Parenting involves countless mundane decisions — dozens a day. But as any parent knows, the potential for tragedy stemming from a wrong decision is never far from the surface of the mind. What if they go out and get hit by a car? What if I look away and they drown in the current? What if they get kidnapped?
No wonder the movies get so much mileage out of missing-children tales. But few — very few — handle it with the skill that director Denis Villeneuve and a terrific cast led by Hugh Jackman and Jake Gyllenhaal bring to “Prisoners,” a suspense thriller that will stay with you long after the credits roll.
Jackman, we all know, is not only talented but so darned likable that it’s hard for him to break out of that ever-charming persona. But here, in some of his best work to date, he manages it — and surpasses last year’s Oscar-nominated performance in “Les Miserables” — as a grief-stricken, panicked father who succumbs to his basest impulses in a race to find his young daughter’s captors.
And Gyllenhaal, in a less flashy but just as compelling performance, brings new depth to the well-worn role of brooding, driven detective. To the film’s credit, we don’t get much backstory on this character. A few small hints are all we need; the actor’s textured performance does the rest.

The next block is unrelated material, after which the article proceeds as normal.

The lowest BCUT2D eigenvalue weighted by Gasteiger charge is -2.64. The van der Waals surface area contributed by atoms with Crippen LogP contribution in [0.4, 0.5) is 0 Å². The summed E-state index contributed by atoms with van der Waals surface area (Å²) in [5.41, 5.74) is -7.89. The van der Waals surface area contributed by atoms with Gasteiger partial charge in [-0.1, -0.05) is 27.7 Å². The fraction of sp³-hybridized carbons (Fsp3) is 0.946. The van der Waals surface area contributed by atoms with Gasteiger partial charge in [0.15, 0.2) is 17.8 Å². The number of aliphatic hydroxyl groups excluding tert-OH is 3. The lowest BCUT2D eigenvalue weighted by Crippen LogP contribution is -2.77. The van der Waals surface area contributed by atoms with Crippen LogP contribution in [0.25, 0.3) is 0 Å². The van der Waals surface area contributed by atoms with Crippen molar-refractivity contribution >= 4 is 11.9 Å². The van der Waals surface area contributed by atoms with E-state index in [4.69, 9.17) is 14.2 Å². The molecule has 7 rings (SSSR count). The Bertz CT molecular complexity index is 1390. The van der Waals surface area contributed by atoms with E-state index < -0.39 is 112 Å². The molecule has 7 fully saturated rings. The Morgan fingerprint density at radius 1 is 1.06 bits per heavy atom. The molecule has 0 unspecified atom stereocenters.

Jackman is Keller Dover, a carpenter in a Pennsylvania town, and a survivalist who believes diligent preparation is the key to avoiding disaster. His basement is packed with supplies. But that won’t help him on the cold and gray Thanksgiving evening, when his young daughter and her friend go missing.
It’s one of those quick parenting decisions — OK girls, you can go outside. Later, when no one can find them, mild concern on the part of two happy families celebrating the holiday escalates into fear, then full-blown panic, as an older sibling recalls that an RV had been parked, creepily, on the street, and there was someone inside.
What ensues is two and a half hours of unrelenting tension, punctuated by clever twists in Aaron Guzikowski’s first-rate script. Many movies this long don’t earn their length; here, there’s little flab.
It turns out the RV belongs to a troubled young man, Alex, with the IQ of a 10-year-old (an effective Paul Dano, making do with hardly any lines). Detective Loki (Gyllenhaal) arrests him, but in the absence of evidence, can’t keep him beyond 48 hours.
That’s simply untenable for Dover, who takes matters in his own hands — and in a gruesome way, capturing and torturing Alex to the horror of Dover’s good friend, Franklin (a sensitive and pained Terrence Howard), father of the other missing girl.
As Dover and Detective Loki pursue their separate tracks, both know the odds of a happy outcome are fast dwindling. Meanwhile, two mothers grieve in their own way. Dover’s wife Grace (an affecting Maria Bello) retreats into a medicated sleep; Nancy (Viola Davis, moving as ever) tries a more pragmatic approach. A third mother figure rounding out the cast is Alex’s oddball elderly aunt, Holly (Melissa Leo, suitably quirky.)
In less talented hands, the story could lapse into the maudlin. But Villeneuve, director of the Oscar-nominated “Incendies,” seems to know just how far to go; only one moment feels less than authentic, but it would be a spoiler to mention it.
Kudos to cinematographer Roger Deakins, whose evocation of a chilly late fall in Pennsylvania will leave you instinctively searching for a blanket.
Even the moody music by Icelandic composer Johan Johannsson will make you shiver. Just try getting it out of your head as you leave the theater.